The first question posed by this appeal is whether a union may discipline a member who initiates a court action against it or its officers without spending at least four months in the exhaustion of the Union's internal hearing procedures. The answer to this question turns upon the meaning of 28 U.S.C. § 411(a) (4).
In Industrial Union of Marine and Shipbuilding Workers of America, AFLCIO v. N. L. R. B., 379 F.2d 702 (3 Cir. 1967), the Court of Appeals for the Third Circuit specifically held that section 411 (a) (4) gave the Union authority to require that the members resort to reasonable intra-union procedures. On appeal the Supreme Court, speaking through Mr. Justice Douglas, just as specifically rejected the position of the Third Circuit and said:
"We conclude that `may be required' is not a grant of authority to unions more firmly to police their members but a statement of policy that the public tribunals whose aid is invoked may in their discretion stay their hands for four months, while the aggrieved person seeks relief within the union. We read it, in other words, as installing in this labor field a regime comparable to that which prevails in other areas of law before the federal courts, which often stay their hands while a litigant seeks administrative relief before the appropriate agency." National Labor Relations Board v. Industrial Union of Marine-Shipbuilding Workers of America, 391 U.S. 418 at 426, 88 S.Ct. 1717, 1723, 20 L.Ed.2d 706 (1968).3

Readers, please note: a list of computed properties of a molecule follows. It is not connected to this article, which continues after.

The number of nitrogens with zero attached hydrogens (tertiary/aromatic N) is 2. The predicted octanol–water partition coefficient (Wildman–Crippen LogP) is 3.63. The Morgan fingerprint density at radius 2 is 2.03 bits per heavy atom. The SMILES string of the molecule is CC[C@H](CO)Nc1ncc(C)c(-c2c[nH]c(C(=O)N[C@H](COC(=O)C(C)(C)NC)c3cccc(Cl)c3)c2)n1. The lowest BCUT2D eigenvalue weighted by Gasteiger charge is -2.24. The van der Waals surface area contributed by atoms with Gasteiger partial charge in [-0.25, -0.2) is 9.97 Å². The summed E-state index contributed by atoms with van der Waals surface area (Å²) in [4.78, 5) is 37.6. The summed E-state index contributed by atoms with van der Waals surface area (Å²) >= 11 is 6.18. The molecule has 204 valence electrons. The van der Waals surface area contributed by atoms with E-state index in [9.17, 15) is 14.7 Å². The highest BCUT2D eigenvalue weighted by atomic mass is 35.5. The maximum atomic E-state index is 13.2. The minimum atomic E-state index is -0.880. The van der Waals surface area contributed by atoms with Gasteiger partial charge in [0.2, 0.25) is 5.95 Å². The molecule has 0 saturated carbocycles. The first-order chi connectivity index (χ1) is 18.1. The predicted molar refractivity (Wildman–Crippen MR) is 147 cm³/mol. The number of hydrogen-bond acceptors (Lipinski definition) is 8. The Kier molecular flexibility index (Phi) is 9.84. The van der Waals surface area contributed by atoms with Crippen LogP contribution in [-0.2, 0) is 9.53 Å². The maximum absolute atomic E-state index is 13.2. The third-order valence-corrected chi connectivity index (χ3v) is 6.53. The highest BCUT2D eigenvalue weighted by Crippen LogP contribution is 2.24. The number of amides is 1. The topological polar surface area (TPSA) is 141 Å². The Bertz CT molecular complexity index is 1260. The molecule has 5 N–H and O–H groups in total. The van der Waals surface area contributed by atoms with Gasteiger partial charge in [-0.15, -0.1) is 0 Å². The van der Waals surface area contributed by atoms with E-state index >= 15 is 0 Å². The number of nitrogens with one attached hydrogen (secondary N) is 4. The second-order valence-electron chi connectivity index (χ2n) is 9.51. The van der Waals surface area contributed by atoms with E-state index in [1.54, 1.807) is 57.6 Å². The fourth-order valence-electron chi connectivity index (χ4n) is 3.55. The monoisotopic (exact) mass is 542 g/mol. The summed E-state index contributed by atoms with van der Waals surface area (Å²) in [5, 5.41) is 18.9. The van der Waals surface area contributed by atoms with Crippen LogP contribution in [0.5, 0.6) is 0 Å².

Once it is established that the proviso in 29 U.S.C. § 411(a) (4) is a policy guide for the courts and not a grant of authority to the union, and we think that at least this much is established by Marine Workers, supra, then for the purpose of examining the limits of permissible union discipline we are left with these words:
"No labor organization shall limit the right of any member thereof to institute an action in any court, or in a proceeding before any administrative agency." 29 U.S.C. § 411(a) (4).
Appellants urge that in this case the rights which Burroughs sought to protect were member rights as distinguished from employee rights, that the subject matter of the state and federal court actions concerned intra-union matters and did not touch the public domain, and that the actions in the state and federal courts were not brought in good faith,4 and that for each or all of these facts Burroughs should be denied relief. Although appellant's position is not foreclosed by existing case5 authority we do not adopt it.